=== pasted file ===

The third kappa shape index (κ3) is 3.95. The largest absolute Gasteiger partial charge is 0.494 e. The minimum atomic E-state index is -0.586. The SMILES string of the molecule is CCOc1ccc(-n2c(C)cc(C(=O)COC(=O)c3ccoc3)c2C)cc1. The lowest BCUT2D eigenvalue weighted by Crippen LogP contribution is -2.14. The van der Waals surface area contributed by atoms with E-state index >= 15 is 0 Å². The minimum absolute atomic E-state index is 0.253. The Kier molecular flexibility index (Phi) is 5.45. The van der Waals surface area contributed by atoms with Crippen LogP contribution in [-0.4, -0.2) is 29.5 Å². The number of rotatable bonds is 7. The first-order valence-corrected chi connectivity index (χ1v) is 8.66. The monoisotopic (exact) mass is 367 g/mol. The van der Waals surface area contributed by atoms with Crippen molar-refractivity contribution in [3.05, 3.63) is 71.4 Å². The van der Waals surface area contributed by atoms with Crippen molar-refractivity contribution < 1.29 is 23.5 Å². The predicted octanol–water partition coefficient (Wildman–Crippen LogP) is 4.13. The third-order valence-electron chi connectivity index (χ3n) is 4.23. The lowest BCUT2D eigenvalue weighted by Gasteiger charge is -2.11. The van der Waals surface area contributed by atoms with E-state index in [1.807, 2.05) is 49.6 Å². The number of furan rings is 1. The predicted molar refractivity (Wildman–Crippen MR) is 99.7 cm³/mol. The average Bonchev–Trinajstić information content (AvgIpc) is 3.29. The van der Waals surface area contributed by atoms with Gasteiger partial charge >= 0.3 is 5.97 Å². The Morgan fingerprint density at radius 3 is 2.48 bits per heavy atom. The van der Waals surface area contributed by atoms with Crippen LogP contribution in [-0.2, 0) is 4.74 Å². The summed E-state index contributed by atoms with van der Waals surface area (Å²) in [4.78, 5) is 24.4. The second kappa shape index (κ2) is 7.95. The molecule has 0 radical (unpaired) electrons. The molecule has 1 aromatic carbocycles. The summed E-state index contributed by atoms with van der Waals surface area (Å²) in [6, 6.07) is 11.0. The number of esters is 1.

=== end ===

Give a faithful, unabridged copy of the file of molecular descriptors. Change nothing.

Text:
The third kappa shape index (κ3) is 3.95. The largest absolute Gasteiger partial charge is 0.494 e. The minimum atomic E-state index is -0.586. The SMILES string of the molecule is CCOc1ccc(-n2c(C)cc(C(=O)COC(=O)c3ccoc3)c2C)cc1. The lowest BCUT2D eigenvalue weighted by Crippen LogP contribution is -2.14. The van der Waals surface area contributed by atoms with E-state index >= 15 is 0 Å². The minimum absolute atomic E-state index is 0.253. The Kier molecular flexibility index (Phi) is 5.45. The van der Waals surface area contributed by atoms with Crippen LogP contribution in [-0.4, -0.2) is 29.5 Å². The number of rotatable bonds is 7. The first-order valence-corrected chi connectivity index (χ1v) is 8.66. The monoisotopic (exact) mass is 367 g/mol. The van der Waals surface area contributed by atoms with Crippen molar-refractivity contribution in [3.05, 3.63) is 71.4 Å². The van der Waals surface area contributed by atoms with Crippen molar-refractivity contribution < 1.29 is 23.5 Å². The predicted octanol–water partition coefficient (Wildman–Crippen LogP) is 4.13. The third-order valence-electron chi connectivity index (χ3n) is 4.23. The lowest BCUT2D eigenvalue weighted by Gasteiger charge is -2.11. The van der Waals surface area contributed by atoms with E-state index in [1.807, 2.05) is 49.6 Å². The number of furan rings is 1. The predicted molar refractivity (Wildman–Crippen MR) is 99.7 cm³/mol. The average Bonchev–Trinajstić information content (AvgIpc) is 3.29. The van der Waals surface area contributed by atoms with Gasteiger partial charge >= 0.3 is 5.97 Å². The Morgan fingerprint density at radius 3 is 2.48 bits per heavy atom. The van der Waals surface area contributed by atoms with Crippen LogP contribution in [-0.2, 0) is 4.74 Å². The summed E-state index contributed by atoms with van der Waals surface area (Å²) in [4.78, 5) is 24.4. The second kappa shape index (κ2) is 7.95. The molecule has 0 radical (unpaired) electrons. The molecule has 1 aromatic carbocycles. The summed E-state index contributed by atoms with van der Waals surface area (Å²) in [6, 6.07) is 11.0. The number of esters is 1.